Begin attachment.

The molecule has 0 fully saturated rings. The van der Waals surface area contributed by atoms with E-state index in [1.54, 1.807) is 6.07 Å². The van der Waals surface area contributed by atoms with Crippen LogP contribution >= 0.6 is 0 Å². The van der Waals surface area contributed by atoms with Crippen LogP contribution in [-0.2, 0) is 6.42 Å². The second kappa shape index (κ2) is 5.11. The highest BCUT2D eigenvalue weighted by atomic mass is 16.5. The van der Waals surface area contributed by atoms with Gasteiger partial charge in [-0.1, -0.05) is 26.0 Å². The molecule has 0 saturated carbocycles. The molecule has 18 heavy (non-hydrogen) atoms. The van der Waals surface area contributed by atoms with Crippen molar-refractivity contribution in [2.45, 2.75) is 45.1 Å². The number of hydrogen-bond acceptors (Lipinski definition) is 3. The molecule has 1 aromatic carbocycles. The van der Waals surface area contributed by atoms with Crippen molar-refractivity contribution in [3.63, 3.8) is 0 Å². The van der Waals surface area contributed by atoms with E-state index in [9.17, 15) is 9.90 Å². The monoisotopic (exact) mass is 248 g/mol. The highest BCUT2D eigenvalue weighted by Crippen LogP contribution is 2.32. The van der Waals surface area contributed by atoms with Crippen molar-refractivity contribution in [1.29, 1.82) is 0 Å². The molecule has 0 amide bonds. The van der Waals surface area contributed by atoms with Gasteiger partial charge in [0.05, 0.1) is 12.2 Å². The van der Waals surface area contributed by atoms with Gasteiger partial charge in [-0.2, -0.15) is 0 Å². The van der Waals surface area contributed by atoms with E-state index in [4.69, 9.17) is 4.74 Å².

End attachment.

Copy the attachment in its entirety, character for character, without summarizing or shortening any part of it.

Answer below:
The molecule has 0 fully saturated rings. The van der Waals surface area contributed by atoms with E-state index in [1.54, 1.807) is 6.07 Å². The van der Waals surface area contributed by atoms with Crippen LogP contribution >= 0.6 is 0 Å². The van der Waals surface area contributed by atoms with Crippen LogP contribution in [-0.2, 0) is 6.42 Å². The second kappa shape index (κ2) is 5.11. The highest BCUT2D eigenvalue weighted by atomic mass is 16.5. The van der Waals surface area contributed by atoms with Gasteiger partial charge in [-0.1, -0.05) is 26.0 Å². The molecule has 0 saturated carbocycles. The molecule has 18 heavy (non-hydrogen) atoms. The van der Waals surface area contributed by atoms with Crippen molar-refractivity contribution in [2.45, 2.75) is 45.1 Å². The number of hydrogen-bond acceptors (Lipinski definition) is 3. The molecule has 1 aromatic carbocycles. The van der Waals surface area contributed by atoms with Crippen molar-refractivity contribution in [3.63, 3.8) is 0 Å². The van der Waals surface area contributed by atoms with E-state index in [9.17, 15) is 9.90 Å². The monoisotopic (exact) mass is 248 g/mol. The highest BCUT2D eigenvalue weighted by Crippen LogP contribution is 2.32. The van der Waals surface area contributed by atoms with Crippen molar-refractivity contribution in [1.29, 1.82) is 0 Å². The molecule has 0 amide bonds. The van der Waals surface area contributed by atoms with Gasteiger partial charge in [0.05, 0.1) is 12.2 Å². The van der Waals surface area contributed by atoms with Gasteiger partial charge in [-0.2, -0.15) is 0 Å². The van der Waals surface area contributed by atoms with E-state index in [4.69, 9.17) is 4.74 Å².